We all know F. Scott Fitzgerald as the author of the American classic The Great Gatsby, among other works of realistic fiction with biting social commentary. What you may not know is that he dabbled in magical realism! The genre has flourished in recent years with works from authors such as Jorge Luis Borges, Laura Esquivel, and Nobel Laureate Gabriel García Márquez becoming bestsellers and book club favorites.Who would have thought Fitzgerald had explored the genre in 1922!
His short story, “The Curious Case of Benjamin Button,” is the brief story of a man’s life. An unremarkable life, mostly, except for the astounding fact that he ages backwards. Benjamin is born to parents who are wealthy, well connected, and held in high regard in antebellum Baltimore society. When their first child is born, they are extremely dismayed to find that he is not a normal baby at all, but a small, crouched old man, apparently about eighty years of age. They are mortified and concerned for their social position, but they do their best to raise Benjamin like a “normal” boy, dying his white hair black and sending him to kindergarten like the rest of the children. As he advances in years, he grows stronger and younger, eventually marrying and taking over a business. In his old age, he has finally come full circle and is a small child being “raised” by his grown-up son, Roscoe.
This may seem like a huge departure for Fitzgerald and in many ways, it is. But this thin volume has his stylistic and thematic fingerprints all over it. My favorite parts of the story are those where Benjamin’s friends and family comment on his “condition.” His parents, more than being alarmed about the implications to their son’s health and well-being, are immediately and continuously worried for their social position and how the “scandal” of Benjamin’s reverse aging could affect their place in high society. His wife, whose beauty is fading as Benjamin’s virility and handsomeness are ever increasing, is particularly angered by him. During a quarrel, she says, “I should think you’d have enough pride to stop it . . . there’s a right way of doing things and a wrong way. If you’ve made up your mind to be different from everybody else, I don’t suppose I can stop you, but I really don’t think it is very considerate.” Towards the end of his life, Roscoe is fed up with raising his father and says, “you better turn right around and start back the other way . . . it isn’t funny any longer. You—you behave yourself!” The profound self-centeredness of these remarks and the obsessive concern over one’s position and appearances are central themes in all of Fitzgerald’s work, but are demonstrated here in a new and fantastical way.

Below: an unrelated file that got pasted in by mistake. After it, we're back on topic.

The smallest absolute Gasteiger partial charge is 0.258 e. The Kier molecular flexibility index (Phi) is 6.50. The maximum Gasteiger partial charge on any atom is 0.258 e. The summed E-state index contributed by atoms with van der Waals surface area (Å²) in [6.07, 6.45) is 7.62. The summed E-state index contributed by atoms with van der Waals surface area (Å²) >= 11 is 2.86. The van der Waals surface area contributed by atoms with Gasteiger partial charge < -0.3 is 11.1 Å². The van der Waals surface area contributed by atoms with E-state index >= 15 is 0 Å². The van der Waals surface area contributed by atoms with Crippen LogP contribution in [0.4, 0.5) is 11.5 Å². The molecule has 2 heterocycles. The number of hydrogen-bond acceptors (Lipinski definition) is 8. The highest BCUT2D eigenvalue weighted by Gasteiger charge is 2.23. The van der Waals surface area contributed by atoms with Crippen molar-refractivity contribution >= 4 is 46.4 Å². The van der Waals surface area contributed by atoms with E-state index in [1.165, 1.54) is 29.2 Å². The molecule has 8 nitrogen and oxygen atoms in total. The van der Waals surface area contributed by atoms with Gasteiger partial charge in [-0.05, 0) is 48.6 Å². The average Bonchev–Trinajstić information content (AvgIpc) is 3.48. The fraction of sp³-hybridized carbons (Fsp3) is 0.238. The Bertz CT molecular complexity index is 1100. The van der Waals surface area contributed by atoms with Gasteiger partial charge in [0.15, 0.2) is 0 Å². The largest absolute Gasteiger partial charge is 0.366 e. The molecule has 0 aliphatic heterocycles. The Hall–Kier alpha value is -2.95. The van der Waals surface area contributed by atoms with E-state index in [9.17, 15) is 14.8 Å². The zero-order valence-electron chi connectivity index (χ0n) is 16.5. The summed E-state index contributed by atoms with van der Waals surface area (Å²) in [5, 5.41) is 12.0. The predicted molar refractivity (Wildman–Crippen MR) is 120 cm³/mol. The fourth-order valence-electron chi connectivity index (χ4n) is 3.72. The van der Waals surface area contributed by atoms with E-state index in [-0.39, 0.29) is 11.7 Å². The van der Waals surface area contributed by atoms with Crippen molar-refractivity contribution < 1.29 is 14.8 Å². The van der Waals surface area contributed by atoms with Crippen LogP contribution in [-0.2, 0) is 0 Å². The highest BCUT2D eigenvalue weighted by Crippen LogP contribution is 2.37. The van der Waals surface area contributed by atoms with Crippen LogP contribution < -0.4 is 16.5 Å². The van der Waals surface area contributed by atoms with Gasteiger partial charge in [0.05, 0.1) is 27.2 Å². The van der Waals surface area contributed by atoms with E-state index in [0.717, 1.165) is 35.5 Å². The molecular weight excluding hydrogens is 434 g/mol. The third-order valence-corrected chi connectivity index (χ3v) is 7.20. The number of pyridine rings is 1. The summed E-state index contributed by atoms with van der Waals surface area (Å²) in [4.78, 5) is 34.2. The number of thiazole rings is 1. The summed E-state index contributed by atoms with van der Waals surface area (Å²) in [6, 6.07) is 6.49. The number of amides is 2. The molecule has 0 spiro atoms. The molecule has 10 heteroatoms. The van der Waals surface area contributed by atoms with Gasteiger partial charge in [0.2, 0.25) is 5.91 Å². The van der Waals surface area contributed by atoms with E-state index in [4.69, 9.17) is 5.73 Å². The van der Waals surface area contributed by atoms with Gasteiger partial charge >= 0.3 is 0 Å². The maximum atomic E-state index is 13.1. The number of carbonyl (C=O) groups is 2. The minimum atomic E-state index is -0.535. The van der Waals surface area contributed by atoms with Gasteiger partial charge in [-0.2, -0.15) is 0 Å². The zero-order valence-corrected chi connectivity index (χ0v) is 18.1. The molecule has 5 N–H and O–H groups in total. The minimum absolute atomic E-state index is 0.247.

Having a mundane week? Need a little bit of magic in your all-too-real world? I propose this: host a flash bookclub. Have your friends go out and buy this fifty-six-page volume on Monday, read it during the week (it will only take half an hour), and meet up on Saturday to discuss aging and social mores over a bottle of champagne. You could even make it a movie night with the 2008 David Fincher film that is (quite loosely) based on the story. Sounds like a classy and fun affair, no? Fitzgerald would highly approve.